Where this book, and thus, this philosophy, goes is far away from the “forces of nature,” “fate,” karma,” and “spiritual forces” thing of which I see way too much.  What I like to call “the discipline of getting things done” is just that – a focus on discipline, accountability, metrics, and success versus failure, all aimed at getting what needs to be done, done. You don’t see that with the standard self-help fare.  That very discipline is one of the two main things that separate the successful from the unsuccessful. The other is decision-making. Timing runs a close third. Look for future thoughts on those two factors from me.

As I intimated in “The Price of Words,” it’s not what you say, much less hope or wish for, it’s what you DO that counts. Let’s get away from spending and wasting valuable resources on someone else to get you up, motivated, at it, and successful… The only person to do that is YOU!

That’s the point!

  - Tony  

Saturday, April 13, 2013

Drive-By Friending, and other Facebook Crimes and Misdemeanors

Social systems have structure. They all do. From the golf course, to the race track, to the dinner table, to all manner of  things where people interact, structure, both written and unwritten must exist for things to move along and progress to be made. This is actually true for things in nature as well.

As is true in the offline world, so, too, is this true in the online, virtual world. We even have derisive names for those unfortunates who break these rules. Spammers, trolls, and noobs immediately come to mind.  This has really made itself seen in the world of social media. While there are several different social media platforms on which to look at and observe this social structure, I want to focus on Facebook. Facebook, almost ubiquitous with now over a billion users, is the logical choice.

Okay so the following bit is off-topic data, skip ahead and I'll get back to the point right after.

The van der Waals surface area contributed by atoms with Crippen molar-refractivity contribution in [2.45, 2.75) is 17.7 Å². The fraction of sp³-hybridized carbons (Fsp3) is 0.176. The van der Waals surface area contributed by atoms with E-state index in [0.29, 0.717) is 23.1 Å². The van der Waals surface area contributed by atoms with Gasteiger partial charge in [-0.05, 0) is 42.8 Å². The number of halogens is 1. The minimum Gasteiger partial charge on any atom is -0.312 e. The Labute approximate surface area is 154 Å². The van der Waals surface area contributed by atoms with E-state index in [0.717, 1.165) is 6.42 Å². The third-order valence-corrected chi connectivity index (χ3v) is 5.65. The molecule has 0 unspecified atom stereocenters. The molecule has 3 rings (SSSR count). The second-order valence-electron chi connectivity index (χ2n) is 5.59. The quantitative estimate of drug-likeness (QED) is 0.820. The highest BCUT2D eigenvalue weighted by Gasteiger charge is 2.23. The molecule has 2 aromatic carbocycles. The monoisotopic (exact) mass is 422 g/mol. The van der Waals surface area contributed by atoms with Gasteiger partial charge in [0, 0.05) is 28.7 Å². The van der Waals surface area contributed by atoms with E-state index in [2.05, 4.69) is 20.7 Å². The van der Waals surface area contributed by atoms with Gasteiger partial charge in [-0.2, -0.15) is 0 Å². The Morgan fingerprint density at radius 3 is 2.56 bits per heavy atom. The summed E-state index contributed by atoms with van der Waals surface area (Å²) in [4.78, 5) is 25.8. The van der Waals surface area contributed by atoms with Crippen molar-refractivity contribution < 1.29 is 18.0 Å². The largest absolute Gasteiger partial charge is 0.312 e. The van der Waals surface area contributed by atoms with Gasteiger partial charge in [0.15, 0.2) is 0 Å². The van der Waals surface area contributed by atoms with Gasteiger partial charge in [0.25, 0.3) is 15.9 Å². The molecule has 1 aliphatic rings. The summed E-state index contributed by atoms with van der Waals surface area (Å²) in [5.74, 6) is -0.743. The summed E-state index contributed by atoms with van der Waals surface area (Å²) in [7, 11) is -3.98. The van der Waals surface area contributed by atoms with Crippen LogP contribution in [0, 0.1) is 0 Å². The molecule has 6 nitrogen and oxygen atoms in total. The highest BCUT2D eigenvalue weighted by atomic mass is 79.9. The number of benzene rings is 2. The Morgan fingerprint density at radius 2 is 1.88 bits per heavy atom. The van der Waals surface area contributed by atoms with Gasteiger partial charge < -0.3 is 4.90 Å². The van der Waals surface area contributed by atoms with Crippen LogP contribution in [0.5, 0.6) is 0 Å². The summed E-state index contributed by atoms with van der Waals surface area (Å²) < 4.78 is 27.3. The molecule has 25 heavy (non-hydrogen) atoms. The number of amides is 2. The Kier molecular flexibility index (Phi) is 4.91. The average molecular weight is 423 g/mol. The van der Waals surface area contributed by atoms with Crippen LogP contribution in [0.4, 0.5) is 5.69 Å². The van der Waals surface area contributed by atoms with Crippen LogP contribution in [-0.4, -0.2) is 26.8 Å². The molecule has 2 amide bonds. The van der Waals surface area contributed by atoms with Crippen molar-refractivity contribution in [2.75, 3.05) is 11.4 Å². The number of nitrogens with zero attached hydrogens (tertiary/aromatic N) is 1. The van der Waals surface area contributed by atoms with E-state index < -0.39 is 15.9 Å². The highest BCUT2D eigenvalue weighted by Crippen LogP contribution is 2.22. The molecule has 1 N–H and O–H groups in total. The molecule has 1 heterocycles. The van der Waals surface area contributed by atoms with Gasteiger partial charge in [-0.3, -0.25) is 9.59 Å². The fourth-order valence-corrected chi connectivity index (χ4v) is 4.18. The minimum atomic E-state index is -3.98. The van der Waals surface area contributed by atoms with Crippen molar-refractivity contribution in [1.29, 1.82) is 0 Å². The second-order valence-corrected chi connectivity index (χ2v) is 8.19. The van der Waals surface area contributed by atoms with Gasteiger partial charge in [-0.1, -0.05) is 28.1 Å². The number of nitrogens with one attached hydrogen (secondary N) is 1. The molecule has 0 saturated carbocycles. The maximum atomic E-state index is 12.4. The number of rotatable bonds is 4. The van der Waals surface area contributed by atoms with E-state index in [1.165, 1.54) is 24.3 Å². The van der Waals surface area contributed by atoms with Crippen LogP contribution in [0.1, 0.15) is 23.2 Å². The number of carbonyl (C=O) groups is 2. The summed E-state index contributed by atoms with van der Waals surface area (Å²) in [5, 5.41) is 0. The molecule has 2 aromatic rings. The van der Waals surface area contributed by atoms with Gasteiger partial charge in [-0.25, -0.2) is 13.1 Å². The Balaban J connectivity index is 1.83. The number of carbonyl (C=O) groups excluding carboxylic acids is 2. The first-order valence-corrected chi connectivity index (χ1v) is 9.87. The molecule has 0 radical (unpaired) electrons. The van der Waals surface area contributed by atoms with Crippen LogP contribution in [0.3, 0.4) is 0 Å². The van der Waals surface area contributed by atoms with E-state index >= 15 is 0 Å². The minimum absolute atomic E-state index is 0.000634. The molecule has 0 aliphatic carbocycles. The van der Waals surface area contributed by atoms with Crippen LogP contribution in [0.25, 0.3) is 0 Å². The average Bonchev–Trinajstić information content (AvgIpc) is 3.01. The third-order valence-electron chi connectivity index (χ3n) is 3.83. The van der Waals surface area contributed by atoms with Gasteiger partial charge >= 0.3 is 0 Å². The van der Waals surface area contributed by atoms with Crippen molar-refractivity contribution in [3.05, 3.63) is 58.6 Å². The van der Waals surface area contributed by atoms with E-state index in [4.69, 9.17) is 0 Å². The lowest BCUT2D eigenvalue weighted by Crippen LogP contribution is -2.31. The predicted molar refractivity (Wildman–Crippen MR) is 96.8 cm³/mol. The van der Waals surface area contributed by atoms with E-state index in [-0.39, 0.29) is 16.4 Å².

There are several rules, again, written (as in Facebook’s Terms of Service and the now-infamous “Big 5” for Business Pages: 1. no images that are more than 20% text; 2. no purchase information, such as “40% off, or “download it on…”; 3. no contact information like a website address, email, mailing address, or information that should go in the Page’s “About” section; 4. no references to Facebook features or actions, such as “Like” or “Share” or an arrow pointing from the cover photo to any of these features; or, 5. no calls to action, such as “Get it now” or “Tell your friends”), but even more intriguing and interesting, the unwritten, “everybody should just know” types of guidelines.  Note though, if you’re a business and you have someone managing your  Business Page and it has any of these “no-no’s,” get someone else in there, FAST, before Facebook shuts down your page.  If you’re a social media “pro” and are doing this stuff to your clients, first, you’re really no “pro” in the first place, and, secondly, imagine how THEY’LL react when Facebook takes action.  Yep… it won’t be pretty!

I’ll use that as a jumping off point to point out some other “high crimes and misdemeanors” I see way too often while traveling the highways and byways of Facebook.